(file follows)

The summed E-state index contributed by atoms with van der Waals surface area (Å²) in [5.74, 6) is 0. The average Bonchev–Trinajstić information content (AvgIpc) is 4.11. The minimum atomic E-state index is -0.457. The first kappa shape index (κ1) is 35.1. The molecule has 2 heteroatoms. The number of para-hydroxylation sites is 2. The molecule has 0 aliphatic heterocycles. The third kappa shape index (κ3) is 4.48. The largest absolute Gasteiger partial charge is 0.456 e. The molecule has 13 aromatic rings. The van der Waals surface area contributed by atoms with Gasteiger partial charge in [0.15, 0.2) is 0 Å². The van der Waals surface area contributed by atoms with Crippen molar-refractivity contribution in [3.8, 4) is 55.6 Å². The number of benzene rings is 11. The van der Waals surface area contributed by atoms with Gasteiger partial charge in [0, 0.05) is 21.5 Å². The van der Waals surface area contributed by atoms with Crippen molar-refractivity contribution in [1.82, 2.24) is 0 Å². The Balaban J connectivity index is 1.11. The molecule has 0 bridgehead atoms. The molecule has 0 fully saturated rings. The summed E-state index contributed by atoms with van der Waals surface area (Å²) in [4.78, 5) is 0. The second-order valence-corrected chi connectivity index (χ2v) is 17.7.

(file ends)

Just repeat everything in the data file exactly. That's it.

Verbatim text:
The summed E-state index contributed by atoms with van der Waals surface area (Å²) in [5.74, 6) is 0. The average Bonchev–Trinajstić information content (AvgIpc) is 4.11. The minimum atomic E-state index is -0.457. The first kappa shape index (κ1) is 35.1. The molecule has 2 heteroatoms. The number of para-hydroxylation sites is 2. The molecule has 0 aliphatic heterocycles. The third kappa shape index (κ3) is 4.48. The largest absolute Gasteiger partial charge is 0.456 e. The molecule has 13 aromatic rings. The van der Waals surface area contributed by atoms with Gasteiger partial charge in [0.15, 0.2) is 0 Å². The van der Waals surface area contributed by atoms with Crippen molar-refractivity contribution in [3.8, 4) is 55.6 Å². The number of benzene rings is 11. The van der Waals surface area contributed by atoms with Gasteiger partial charge in [0, 0.05) is 21.5 Å². The van der Waals surface area contributed by atoms with Crippen molar-refractivity contribution in [1.82, 2.24) is 0 Å². The Balaban J connectivity index is 1.11. The molecule has 0 bridgehead atoms. The molecule has 0 fully saturated rings. The summed E-state index contributed by atoms with van der Waals surface area (Å²) in [4.78, 5) is 0. The second-order valence-corrected chi connectivity index (χ2v) is 17.7.